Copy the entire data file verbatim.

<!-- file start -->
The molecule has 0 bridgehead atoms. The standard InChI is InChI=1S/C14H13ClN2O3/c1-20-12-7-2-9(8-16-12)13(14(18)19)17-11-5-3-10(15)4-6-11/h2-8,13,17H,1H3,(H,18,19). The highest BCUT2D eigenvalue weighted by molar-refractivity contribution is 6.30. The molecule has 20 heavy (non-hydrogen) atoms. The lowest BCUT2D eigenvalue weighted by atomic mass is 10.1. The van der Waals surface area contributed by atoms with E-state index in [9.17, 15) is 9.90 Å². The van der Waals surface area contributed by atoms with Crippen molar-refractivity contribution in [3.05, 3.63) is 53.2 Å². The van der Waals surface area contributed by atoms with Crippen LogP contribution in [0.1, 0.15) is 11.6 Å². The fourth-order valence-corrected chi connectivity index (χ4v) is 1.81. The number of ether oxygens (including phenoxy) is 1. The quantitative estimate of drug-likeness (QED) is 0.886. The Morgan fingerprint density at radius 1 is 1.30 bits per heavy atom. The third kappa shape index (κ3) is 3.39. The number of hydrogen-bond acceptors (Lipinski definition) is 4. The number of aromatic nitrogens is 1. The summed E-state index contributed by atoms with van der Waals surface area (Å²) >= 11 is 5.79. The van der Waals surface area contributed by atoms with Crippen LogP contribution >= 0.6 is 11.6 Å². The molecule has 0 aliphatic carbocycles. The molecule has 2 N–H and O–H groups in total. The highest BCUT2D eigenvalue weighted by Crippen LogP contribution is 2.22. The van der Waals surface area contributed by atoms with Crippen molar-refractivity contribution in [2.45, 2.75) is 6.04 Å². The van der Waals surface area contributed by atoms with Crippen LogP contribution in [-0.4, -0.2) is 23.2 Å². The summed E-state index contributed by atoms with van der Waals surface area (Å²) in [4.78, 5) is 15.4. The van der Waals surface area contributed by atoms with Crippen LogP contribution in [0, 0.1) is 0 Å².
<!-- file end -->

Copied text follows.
The molecule has 0 bridgehead atoms. The standard InChI is InChI=1S/C14H13ClN2O3/c1-20-12-7-2-9(8-16-12)13(14(18)19)17-11-5-3-10(15)4-6-11/h2-8,13,17H,1H3,(H,18,19). The highest BCUT2D eigenvalue weighted by molar-refractivity contribution is 6.30. The molecule has 20 heavy (non-hydrogen) atoms. The lowest BCUT2D eigenvalue weighted by atomic mass is 10.1. The van der Waals surface area contributed by atoms with E-state index in [9.17, 15) is 9.90 Å². The van der Waals surface area contributed by atoms with Crippen molar-refractivity contribution in [3.05, 3.63) is 53.2 Å². The van der Waals surface area contributed by atoms with Crippen LogP contribution in [0.1, 0.15) is 11.6 Å². The fourth-order valence-corrected chi connectivity index (χ4v) is 1.81. The number of ether oxygens (including phenoxy) is 1. The quantitative estimate of drug-likeness (QED) is 0.886. The Morgan fingerprint density at radius 1 is 1.30 bits per heavy atom. The third kappa shape index (κ3) is 3.39. The number of hydrogen-bond acceptors (Lipinski definition) is 4. The number of aromatic nitrogens is 1. The summed E-state index contributed by atoms with van der Waals surface area (Å²) >= 11 is 5.79. The van der Waals surface area contributed by atoms with Crippen LogP contribution >= 0.6 is 11.6 Å². The molecule has 0 aliphatic carbocycles. The molecule has 2 N–H and O–H groups in total. The highest BCUT2D eigenvalue weighted by Crippen LogP contribution is 2.22. The van der Waals surface area contributed by atoms with Crippen molar-refractivity contribution in [2.45, 2.75) is 6.04 Å². The van der Waals surface area contributed by atoms with Crippen LogP contribution in [-0.4, -0.2) is 23.2 Å². The summed E-state index contributed by atoms with van der Waals surface area (Å²) in [4.78, 5) is 15.4. The van der Waals surface area contributed by atoms with Crippen LogP contribution in [0, 0.1) is 0 Å².